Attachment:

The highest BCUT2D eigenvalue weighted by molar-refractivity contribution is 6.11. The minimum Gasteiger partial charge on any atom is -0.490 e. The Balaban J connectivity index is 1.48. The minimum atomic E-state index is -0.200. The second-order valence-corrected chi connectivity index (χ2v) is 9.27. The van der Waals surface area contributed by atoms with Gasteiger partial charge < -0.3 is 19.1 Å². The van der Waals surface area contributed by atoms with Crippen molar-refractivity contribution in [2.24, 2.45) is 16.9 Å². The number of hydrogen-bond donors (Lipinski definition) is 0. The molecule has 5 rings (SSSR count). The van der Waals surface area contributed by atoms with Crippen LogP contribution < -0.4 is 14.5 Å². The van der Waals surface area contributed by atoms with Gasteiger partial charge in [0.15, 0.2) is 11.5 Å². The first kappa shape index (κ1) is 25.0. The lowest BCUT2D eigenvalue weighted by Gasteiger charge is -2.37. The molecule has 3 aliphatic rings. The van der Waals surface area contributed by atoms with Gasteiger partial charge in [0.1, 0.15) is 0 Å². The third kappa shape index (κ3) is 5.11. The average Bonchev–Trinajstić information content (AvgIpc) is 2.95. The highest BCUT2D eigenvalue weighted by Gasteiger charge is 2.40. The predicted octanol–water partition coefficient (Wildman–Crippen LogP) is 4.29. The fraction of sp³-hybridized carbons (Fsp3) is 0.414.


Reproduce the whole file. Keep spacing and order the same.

The highest BCUT2D eigenvalue weighted by molar-refractivity contribution is 6.11. The minimum Gasteiger partial charge on any atom is -0.490 e. The Balaban J connectivity index is 1.48. The minimum atomic E-state index is -0.200. The second-order valence-corrected chi connectivity index (χ2v) is 9.27. The van der Waals surface area contributed by atoms with Gasteiger partial charge < -0.3 is 19.1 Å². The van der Waals surface area contributed by atoms with Crippen molar-refractivity contribution in [2.24, 2.45) is 16.9 Å². The number of hydrogen-bond donors (Lipinski definition) is 0. The molecule has 5 rings (SSSR count). The van der Waals surface area contributed by atoms with Crippen LogP contribution < -0.4 is 14.5 Å². The van der Waals surface area contributed by atoms with Gasteiger partial charge in [0.15, 0.2) is 11.5 Å². The first kappa shape index (κ1) is 25.0. The lowest BCUT2D eigenvalue weighted by Gasteiger charge is -2.37. The molecule has 3 aliphatic rings. The van der Waals surface area contributed by atoms with Gasteiger partial charge in [0.1, 0.15) is 0 Å². The third kappa shape index (κ3) is 5.11. The average Bonchev–Trinajstić information content (AvgIpc) is 2.95. The highest BCUT2D eigenvalue weighted by Gasteiger charge is 2.40. The predicted octanol–water partition coefficient (Wildman–Crippen LogP) is 4.29. The fraction of sp³-hybridized carbons (Fsp3) is 0.414.